Law enforcement agencies explore semantics
Technology could help in collection and analysis of data
- By Dibya Sarkar
- Aug 21, 2006
Semantic technology is poised to become the next evolutionary step in helping law enforcement agencies automatically analyze and collect pertinent information on suspects and criminals from a wide range of data sources.
Semantic technology, which includes software standards and methodologies, can be a shortcut to finding and sharing relevant data across agencies in a more intelligent way using ontologies.
Ontologies are models that describe information and the full range of relationships among pieces of data.
Dave McComb, president of Semantic Arts, a software architecture firm based in Fort Collins, Colo., said semantic technology has three main elements. The first is infrastructure, such as inference engines that perform automated classification or entity extraction. The second covers tools that people use, he said.
The third element is content, either ontologies or tagged content.
“Infrastructure stuff tends to run on servers and doesn’t have to have a human involved for every single transaction necessarily, but tools are things like ontology editors that people use interactively to design and build,” he said.
Experts say the use of semantic technology is growing among consultants and application developers. The World Wide Web Consortium’s adoption of two semantic standards — the Resource Description Framework (RDF) and Web Ontology Language (OWL) — has further spurred the use of the technology in the past two years. Although the intelligence community is probably the most advanced in using such tools, experts note that deployment in other sectors is still sporadic.
Paul Wormeli, executive director of the Integrated Justice Information Systems Institute, a nonprofit organization that prompts the technology industry to develop new standards and practices in the public safety sector, said several companies are beginning to deploy semantic technology, but it is still new to state and local law enforcement agencies.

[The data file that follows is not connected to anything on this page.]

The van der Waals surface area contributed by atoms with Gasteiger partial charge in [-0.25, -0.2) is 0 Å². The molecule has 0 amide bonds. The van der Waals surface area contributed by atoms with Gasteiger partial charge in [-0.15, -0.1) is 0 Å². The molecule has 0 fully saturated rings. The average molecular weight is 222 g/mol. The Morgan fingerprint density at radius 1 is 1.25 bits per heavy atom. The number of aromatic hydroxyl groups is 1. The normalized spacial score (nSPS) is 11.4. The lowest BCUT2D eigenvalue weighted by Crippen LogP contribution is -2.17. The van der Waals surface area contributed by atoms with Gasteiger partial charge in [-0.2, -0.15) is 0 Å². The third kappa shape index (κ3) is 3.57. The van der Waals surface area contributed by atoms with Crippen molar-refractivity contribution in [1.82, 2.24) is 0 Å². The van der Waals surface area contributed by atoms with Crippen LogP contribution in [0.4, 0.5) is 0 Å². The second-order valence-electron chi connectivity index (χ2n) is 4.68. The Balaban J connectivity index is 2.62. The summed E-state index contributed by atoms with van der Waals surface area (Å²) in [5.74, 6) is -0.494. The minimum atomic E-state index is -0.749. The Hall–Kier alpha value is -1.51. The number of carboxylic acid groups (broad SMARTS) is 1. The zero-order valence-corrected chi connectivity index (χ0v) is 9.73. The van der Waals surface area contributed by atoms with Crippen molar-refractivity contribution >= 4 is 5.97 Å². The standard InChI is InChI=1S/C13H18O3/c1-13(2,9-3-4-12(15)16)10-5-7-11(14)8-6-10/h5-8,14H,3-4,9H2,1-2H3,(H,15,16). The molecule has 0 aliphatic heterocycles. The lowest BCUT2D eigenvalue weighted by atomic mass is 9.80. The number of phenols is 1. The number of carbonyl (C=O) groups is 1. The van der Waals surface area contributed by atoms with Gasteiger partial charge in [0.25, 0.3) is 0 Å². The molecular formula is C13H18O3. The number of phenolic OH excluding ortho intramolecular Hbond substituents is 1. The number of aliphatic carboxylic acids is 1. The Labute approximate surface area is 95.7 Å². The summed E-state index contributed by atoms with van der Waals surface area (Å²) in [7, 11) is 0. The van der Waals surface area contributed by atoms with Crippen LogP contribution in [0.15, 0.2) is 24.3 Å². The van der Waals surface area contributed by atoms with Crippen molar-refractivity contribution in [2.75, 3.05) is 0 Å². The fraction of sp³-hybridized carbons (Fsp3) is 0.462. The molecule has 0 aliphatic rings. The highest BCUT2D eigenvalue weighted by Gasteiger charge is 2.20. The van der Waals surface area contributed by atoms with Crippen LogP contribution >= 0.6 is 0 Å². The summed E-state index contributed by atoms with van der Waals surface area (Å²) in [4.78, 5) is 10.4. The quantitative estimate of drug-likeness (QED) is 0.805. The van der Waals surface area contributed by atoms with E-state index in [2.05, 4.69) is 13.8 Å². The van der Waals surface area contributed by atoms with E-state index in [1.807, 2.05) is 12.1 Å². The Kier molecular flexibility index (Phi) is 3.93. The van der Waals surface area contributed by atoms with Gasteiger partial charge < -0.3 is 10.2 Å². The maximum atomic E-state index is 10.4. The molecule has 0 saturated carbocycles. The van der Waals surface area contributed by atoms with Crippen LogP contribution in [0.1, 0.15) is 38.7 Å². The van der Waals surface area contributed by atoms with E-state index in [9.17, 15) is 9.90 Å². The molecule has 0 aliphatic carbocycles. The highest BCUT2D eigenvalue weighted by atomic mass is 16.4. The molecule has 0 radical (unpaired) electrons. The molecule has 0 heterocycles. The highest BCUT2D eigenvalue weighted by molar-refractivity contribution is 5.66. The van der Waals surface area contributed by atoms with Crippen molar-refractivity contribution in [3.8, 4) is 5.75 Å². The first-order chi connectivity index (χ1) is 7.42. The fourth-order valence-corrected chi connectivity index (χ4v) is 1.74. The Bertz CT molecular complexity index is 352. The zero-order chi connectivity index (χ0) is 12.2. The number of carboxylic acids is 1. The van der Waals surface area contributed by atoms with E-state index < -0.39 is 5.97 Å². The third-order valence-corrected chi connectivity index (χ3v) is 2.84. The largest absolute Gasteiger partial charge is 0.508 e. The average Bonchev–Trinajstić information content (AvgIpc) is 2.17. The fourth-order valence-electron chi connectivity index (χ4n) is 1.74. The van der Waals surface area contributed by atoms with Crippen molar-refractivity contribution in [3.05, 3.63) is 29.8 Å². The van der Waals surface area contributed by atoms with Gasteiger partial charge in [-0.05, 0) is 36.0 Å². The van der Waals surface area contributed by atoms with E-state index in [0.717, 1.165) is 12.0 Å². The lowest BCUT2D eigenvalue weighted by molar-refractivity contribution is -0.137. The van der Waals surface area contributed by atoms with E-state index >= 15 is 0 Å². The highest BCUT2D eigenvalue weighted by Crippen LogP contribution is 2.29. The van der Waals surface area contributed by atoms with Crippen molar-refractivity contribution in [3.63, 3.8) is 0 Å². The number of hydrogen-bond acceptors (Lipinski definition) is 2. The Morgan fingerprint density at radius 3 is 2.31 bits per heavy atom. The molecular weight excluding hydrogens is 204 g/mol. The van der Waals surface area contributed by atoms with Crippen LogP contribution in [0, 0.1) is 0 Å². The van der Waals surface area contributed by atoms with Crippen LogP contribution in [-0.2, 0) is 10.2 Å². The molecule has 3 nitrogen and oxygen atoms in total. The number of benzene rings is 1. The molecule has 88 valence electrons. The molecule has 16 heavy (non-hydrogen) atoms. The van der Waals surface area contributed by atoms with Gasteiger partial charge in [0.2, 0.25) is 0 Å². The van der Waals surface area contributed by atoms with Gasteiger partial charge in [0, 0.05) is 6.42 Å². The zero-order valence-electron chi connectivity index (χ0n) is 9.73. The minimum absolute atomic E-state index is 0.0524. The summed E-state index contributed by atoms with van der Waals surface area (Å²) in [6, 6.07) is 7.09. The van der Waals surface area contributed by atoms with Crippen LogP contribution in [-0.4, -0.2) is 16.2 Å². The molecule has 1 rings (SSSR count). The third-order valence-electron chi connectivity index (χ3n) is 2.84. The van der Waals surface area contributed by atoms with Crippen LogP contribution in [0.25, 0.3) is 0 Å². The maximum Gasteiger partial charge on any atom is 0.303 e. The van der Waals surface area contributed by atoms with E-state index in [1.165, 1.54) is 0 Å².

He said law enforcement officials are still struggling with implementing Extensible Markup Language-based messaging standards such as the Global Justice XML Data Model, and 200 similar projects are probably under way.
“But the future thrust is toward implementing a service-oriented architecture and the ontologies that will need to be implemented in such a service-oriented approach to [exchange] information,” he wrote in an e-mail message. SOA “will benefit considerably from the application of semantic
Mike Kinkead, chief executive officer at Metatomix, based in Waltham, Mass., said the company has developed and deployed several modules — mostly in Florida — using semantic technology and the RDF and OWL standards specifically for law enforcement and justice agencies. He said the technology acts more like a sophisticated human analyst than a program.
“When an analyst is trying to figure something out, typically they’re not going in a straight line like a program does,” he said. “A program does straight-line processing, doing one thing after the other and kicking out exceptions, [while] an analyst is [saying], ‘Gee, where should I start?’ And then [analysts] start pulling a string,[and] they learn something. It’s an iterative process that’s discovery-based in nature, and you can’t do that with traditional programs.”
For example, an investigator looking for information about John Doe might have to visit 20 agencies’ databases, such as corrections and motor vehicles, to get a complete picture of the individual’s criminal record, child support payment record and civil cases, said Tim Perkins, Metatomix’s chief marketing officer.
“What you want to do is lift all that data out of all those systems and bring it together in one model, one understanding, and now I can begin to relate those pieces of information together to infer more relationships, find out more insights about that individual that could drive me in another direction,” he said.
Metatomix officials said their technology sits on top of existing systems in an abstract layer. Data resides with the owner, and the technology does not require a data warehouse. A common understanding is created across disparate databases by building an ontology that captures knowledge. Because it’s in an abstract layer, the technology is loosely linked to all the source applications and data. So when one of the applications changes, the whole system isn’t destroyed, Perkins said.
Sarkar is a freelance writer based in Washington, D.C.